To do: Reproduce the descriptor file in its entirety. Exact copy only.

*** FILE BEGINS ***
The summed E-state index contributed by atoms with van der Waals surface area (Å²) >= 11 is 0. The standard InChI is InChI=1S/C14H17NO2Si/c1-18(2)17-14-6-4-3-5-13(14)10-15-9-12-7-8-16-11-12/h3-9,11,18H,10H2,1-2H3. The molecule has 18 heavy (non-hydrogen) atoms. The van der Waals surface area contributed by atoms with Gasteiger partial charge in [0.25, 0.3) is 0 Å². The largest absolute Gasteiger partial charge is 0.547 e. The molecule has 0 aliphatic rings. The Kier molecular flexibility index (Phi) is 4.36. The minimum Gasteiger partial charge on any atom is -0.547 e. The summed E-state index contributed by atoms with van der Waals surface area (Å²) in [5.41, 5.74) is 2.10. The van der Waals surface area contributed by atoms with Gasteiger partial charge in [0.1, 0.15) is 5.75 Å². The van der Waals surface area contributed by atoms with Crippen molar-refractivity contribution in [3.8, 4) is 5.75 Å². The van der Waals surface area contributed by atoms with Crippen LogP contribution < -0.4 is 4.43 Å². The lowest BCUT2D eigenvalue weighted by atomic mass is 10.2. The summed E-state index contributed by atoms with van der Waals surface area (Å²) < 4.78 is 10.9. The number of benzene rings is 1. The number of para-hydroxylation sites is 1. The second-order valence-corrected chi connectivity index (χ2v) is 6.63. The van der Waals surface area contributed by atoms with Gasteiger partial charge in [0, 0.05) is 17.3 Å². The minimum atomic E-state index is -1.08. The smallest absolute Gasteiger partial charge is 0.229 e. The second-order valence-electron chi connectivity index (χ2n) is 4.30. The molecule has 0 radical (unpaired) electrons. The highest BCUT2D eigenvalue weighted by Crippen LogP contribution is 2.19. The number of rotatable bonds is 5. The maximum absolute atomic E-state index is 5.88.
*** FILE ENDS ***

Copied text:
The summed E-state index contributed by atoms with van der Waals surface area (Å²) >= 11 is 0. The standard InChI is InChI=1S/C14H17NO2Si/c1-18(2)17-14-6-4-3-5-13(14)10-15-9-12-7-8-16-11-12/h3-9,11,18H,10H2,1-2H3. The molecule has 18 heavy (non-hydrogen) atoms. The van der Waals surface area contributed by atoms with Gasteiger partial charge in [0.25, 0.3) is 0 Å². The largest absolute Gasteiger partial charge is 0.547 e. The molecule has 0 aliphatic rings. The Kier molecular flexibility index (Phi) is 4.36. The minimum Gasteiger partial charge on any atom is -0.547 e. The summed E-state index contributed by atoms with van der Waals surface area (Å²) in [5.41, 5.74) is 2.10. The van der Waals surface area contributed by atoms with Gasteiger partial charge in [0.1, 0.15) is 5.75 Å². The van der Waals surface area contributed by atoms with Crippen molar-refractivity contribution in [3.8, 4) is 5.75 Å². The van der Waals surface area contributed by atoms with Crippen LogP contribution < -0.4 is 4.43 Å². The lowest BCUT2D eigenvalue weighted by atomic mass is 10.2. The summed E-state index contributed by atoms with van der Waals surface area (Å²) < 4.78 is 10.9. The number of benzene rings is 1. The number of para-hydroxylation sites is 1. The second-order valence-corrected chi connectivity index (χ2v) is 6.63. The van der Waals surface area contributed by atoms with Gasteiger partial charge in [0, 0.05) is 17.3 Å². The minimum atomic E-state index is -1.08. The smallest absolute Gasteiger partial charge is 0.229 e. The second-order valence-electron chi connectivity index (χ2n) is 4.30. The molecule has 0 radical (unpaired) electrons. The highest BCUT2D eigenvalue weighted by Crippen LogP contribution is 2.19. The number of rotatable bonds is 5. The maximum absolute atomic E-state index is 5.88.